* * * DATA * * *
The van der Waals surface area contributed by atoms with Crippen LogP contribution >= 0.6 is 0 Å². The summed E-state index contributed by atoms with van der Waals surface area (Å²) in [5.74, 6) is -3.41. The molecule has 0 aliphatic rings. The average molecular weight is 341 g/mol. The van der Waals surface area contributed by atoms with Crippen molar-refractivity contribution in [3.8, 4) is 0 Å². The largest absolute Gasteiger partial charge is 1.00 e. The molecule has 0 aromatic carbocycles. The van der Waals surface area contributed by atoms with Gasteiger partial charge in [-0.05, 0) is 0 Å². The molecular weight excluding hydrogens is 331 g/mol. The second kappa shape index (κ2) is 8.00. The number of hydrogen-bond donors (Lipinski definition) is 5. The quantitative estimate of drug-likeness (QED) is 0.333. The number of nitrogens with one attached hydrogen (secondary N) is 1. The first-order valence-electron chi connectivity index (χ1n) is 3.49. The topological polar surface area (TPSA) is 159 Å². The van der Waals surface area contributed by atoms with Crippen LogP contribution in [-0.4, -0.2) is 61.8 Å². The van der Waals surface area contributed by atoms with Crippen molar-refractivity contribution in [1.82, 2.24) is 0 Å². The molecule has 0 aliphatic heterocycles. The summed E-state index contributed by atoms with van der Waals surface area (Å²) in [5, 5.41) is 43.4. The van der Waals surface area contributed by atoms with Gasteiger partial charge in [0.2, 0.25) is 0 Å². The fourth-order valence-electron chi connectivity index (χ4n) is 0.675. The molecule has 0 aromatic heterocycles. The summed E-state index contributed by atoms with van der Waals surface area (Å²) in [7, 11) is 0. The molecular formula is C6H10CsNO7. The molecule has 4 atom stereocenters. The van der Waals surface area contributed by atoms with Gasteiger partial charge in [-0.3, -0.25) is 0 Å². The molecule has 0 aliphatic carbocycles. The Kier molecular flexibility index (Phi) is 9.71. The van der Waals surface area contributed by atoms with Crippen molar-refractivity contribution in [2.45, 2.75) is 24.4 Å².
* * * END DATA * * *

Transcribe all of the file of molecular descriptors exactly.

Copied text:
The van der Waals surface area contributed by atoms with Crippen LogP contribution >= 0.6 is 0 Å². The summed E-state index contributed by atoms with van der Waals surface area (Å²) in [5.74, 6) is -3.41. The molecule has 0 aliphatic rings. The average molecular weight is 341 g/mol. The van der Waals surface area contributed by atoms with Crippen molar-refractivity contribution in [3.8, 4) is 0 Å². The largest absolute Gasteiger partial charge is 1.00 e. The molecule has 0 aromatic carbocycles. The van der Waals surface area contributed by atoms with Gasteiger partial charge in [-0.05, 0) is 0 Å². The molecular weight excluding hydrogens is 331 g/mol. The second kappa shape index (κ2) is 8.00. The number of hydrogen-bond donors (Lipinski definition) is 5. The quantitative estimate of drug-likeness (QED) is 0.333. The number of nitrogens with one attached hydrogen (secondary N) is 1. The first-order valence-electron chi connectivity index (χ1n) is 3.49. The topological polar surface area (TPSA) is 159 Å². The van der Waals surface area contributed by atoms with Crippen LogP contribution in [-0.4, -0.2) is 61.8 Å². The van der Waals surface area contributed by atoms with Crippen molar-refractivity contribution in [1.82, 2.24) is 0 Å². The molecule has 0 aliphatic heterocycles. The summed E-state index contributed by atoms with van der Waals surface area (Å²) in [5, 5.41) is 43.4. The van der Waals surface area contributed by atoms with Gasteiger partial charge in [0.2, 0.25) is 0 Å². The fourth-order valence-electron chi connectivity index (χ4n) is 0.675. The molecule has 0 aromatic heterocycles. The summed E-state index contributed by atoms with van der Waals surface area (Å²) in [7, 11) is 0. The molecular formula is C6H10CsNO7. The molecule has 4 atom stereocenters. The van der Waals surface area contributed by atoms with Gasteiger partial charge in [-0.3, -0.25) is 0 Å². The molecule has 0 aliphatic carbocycles. The Kier molecular flexibility index (Phi) is 9.71. The van der Waals surface area contributed by atoms with Crippen molar-refractivity contribution in [2.45, 2.75) is 24.4 Å².